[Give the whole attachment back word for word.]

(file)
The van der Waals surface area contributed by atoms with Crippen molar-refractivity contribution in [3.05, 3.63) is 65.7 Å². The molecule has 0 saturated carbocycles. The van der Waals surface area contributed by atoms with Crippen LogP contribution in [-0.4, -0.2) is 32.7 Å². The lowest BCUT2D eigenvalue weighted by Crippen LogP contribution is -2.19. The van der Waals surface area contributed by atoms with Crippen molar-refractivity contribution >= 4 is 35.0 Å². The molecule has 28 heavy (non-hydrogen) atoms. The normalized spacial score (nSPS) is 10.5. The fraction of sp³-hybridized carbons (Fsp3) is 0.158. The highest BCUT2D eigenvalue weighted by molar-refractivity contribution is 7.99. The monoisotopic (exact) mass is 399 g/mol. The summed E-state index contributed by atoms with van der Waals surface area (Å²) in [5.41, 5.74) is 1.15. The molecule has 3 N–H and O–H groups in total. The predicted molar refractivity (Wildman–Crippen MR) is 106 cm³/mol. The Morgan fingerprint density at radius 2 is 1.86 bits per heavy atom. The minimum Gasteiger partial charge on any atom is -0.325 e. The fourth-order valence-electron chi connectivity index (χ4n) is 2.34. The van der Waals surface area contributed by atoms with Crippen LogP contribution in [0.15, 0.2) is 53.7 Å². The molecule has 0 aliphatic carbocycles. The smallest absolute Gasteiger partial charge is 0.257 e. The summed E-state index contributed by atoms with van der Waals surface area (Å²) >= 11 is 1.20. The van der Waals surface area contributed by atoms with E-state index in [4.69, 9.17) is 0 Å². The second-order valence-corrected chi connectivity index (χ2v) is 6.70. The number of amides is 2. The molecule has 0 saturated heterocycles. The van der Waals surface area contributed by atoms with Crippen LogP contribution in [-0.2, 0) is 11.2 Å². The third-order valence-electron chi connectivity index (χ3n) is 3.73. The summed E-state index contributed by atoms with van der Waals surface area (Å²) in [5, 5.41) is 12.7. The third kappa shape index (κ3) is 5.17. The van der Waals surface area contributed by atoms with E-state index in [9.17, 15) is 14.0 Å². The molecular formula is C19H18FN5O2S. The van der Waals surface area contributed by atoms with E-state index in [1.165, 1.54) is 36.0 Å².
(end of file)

The van der Waals surface area contributed by atoms with Crippen molar-refractivity contribution in [3.05, 3.63) is 65.7 Å². The molecule has 0 saturated carbocycles. The van der Waals surface area contributed by atoms with Crippen LogP contribution in [-0.4, -0.2) is 32.7 Å². The lowest BCUT2D eigenvalue weighted by Crippen LogP contribution is -2.19. The van der Waals surface area contributed by atoms with Crippen molar-refractivity contribution >= 4 is 35.0 Å². The molecule has 28 heavy (non-hydrogen) atoms. The normalized spacial score (nSPS) is 10.5. The fraction of sp³-hybridized carbons (Fsp3) is 0.158. The highest BCUT2D eigenvalue weighted by molar-refractivity contribution is 7.99. The monoisotopic (exact) mass is 399 g/mol. The summed E-state index contributed by atoms with van der Waals surface area (Å²) in [5.41, 5.74) is 1.15. The molecule has 3 N–H and O–H groups in total. The predicted molar refractivity (Wildman–Crippen MR) is 106 cm³/mol. The Morgan fingerprint density at radius 2 is 1.86 bits per heavy atom. The minimum Gasteiger partial charge on any atom is -0.325 e. The fourth-order valence-electron chi connectivity index (χ4n) is 2.34. The van der Waals surface area contributed by atoms with Crippen LogP contribution in [0.15, 0.2) is 53.7 Å². The molecule has 0 aliphatic carbocycles. The smallest absolute Gasteiger partial charge is 0.257 e. The summed E-state index contributed by atoms with van der Waals surface area (Å²) >= 11 is 1.20. The van der Waals surface area contributed by atoms with E-state index in [4.69, 9.17) is 0 Å². The second-order valence-corrected chi connectivity index (χ2v) is 6.70. The number of amides is 2. The molecule has 0 saturated heterocycles. The van der Waals surface area contributed by atoms with Crippen LogP contribution in [-0.2, 0) is 11.2 Å². The third-order valence-electron chi connectivity index (χ3n) is 3.73. The summed E-state index contributed by atoms with van der Waals surface area (Å²) in [5, 5.41) is 12.7. The third kappa shape index (κ3) is 5.17. The van der Waals surface area contributed by atoms with E-state index in [9.17, 15) is 14.0 Å². The molecular formula is C19H18FN5O2S. The van der Waals surface area contributed by atoms with E-state index in [1.165, 1.54) is 36.0 Å².